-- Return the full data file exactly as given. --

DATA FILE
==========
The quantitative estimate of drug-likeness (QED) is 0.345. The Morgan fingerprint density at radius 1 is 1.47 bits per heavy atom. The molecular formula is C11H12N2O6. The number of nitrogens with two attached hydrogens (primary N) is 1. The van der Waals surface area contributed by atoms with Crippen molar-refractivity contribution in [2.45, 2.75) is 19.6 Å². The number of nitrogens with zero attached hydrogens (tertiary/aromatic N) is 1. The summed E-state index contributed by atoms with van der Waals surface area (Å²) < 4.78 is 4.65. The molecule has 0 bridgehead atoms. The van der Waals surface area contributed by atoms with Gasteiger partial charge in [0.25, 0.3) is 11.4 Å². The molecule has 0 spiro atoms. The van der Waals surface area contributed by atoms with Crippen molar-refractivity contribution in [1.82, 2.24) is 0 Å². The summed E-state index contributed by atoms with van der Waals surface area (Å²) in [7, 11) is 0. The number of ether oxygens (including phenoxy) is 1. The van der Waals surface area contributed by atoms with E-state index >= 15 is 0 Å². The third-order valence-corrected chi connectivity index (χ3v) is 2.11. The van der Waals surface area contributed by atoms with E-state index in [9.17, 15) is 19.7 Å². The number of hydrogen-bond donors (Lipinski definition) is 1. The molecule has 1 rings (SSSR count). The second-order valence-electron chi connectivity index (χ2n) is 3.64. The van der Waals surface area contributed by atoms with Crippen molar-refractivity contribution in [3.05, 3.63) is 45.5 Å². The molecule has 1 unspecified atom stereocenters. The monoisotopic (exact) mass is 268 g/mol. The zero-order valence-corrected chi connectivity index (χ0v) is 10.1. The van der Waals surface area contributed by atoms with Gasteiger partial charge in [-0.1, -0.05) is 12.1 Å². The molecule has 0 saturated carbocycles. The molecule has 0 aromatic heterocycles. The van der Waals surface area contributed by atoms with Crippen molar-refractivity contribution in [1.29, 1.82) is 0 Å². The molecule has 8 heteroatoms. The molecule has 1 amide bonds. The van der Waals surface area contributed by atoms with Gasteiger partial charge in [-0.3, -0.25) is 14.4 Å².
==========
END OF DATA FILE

The quantitative estimate of drug-likeness (QED) is 0.345. The Morgan fingerprint density at radius 1 is 1.47 bits per heavy atom. The molecular formula is C11H12N2O6. The number of nitrogens with two attached hydrogens (primary N) is 1. The van der Waals surface area contributed by atoms with Crippen molar-refractivity contribution in [2.45, 2.75) is 19.6 Å². The number of nitrogens with zero attached hydrogens (tertiary/aromatic N) is 1. The summed E-state index contributed by atoms with van der Waals surface area (Å²) < 4.78 is 4.65. The molecule has 0 bridgehead atoms. The van der Waals surface area contributed by atoms with Gasteiger partial charge in [0.25, 0.3) is 11.4 Å². The molecule has 0 spiro atoms. The van der Waals surface area contributed by atoms with Crippen molar-refractivity contribution in [1.82, 2.24) is 0 Å². The summed E-state index contributed by atoms with van der Waals surface area (Å²) in [7, 11) is 0. The number of ether oxygens (including phenoxy) is 1. The van der Waals surface area contributed by atoms with E-state index >= 15 is 0 Å². The third-order valence-corrected chi connectivity index (χ3v) is 2.11. The van der Waals surface area contributed by atoms with E-state index in [9.17, 15) is 19.7 Å². The number of hydrogen-bond donors (Lipinski definition) is 1. The molecule has 1 rings (SSSR count). The second-order valence-electron chi connectivity index (χ2n) is 3.64. The van der Waals surface area contributed by atoms with Crippen molar-refractivity contribution in [3.05, 3.63) is 45.5 Å². The molecule has 1 unspecified atom stereocenters. The monoisotopic (exact) mass is 268 g/mol. The zero-order valence-corrected chi connectivity index (χ0v) is 10.1. The van der Waals surface area contributed by atoms with Gasteiger partial charge in [-0.1, -0.05) is 12.1 Å². The molecule has 0 saturated carbocycles. The molecule has 0 aromatic heterocycles. The van der Waals surface area contributed by atoms with Crippen molar-refractivity contribution in [1.29, 1.82) is 0 Å². The molecule has 8 heteroatoms. The molecule has 1 amide bonds. The van der Waals surface area contributed by atoms with Gasteiger partial charge in [-0.3, -0.25) is 14.4 Å².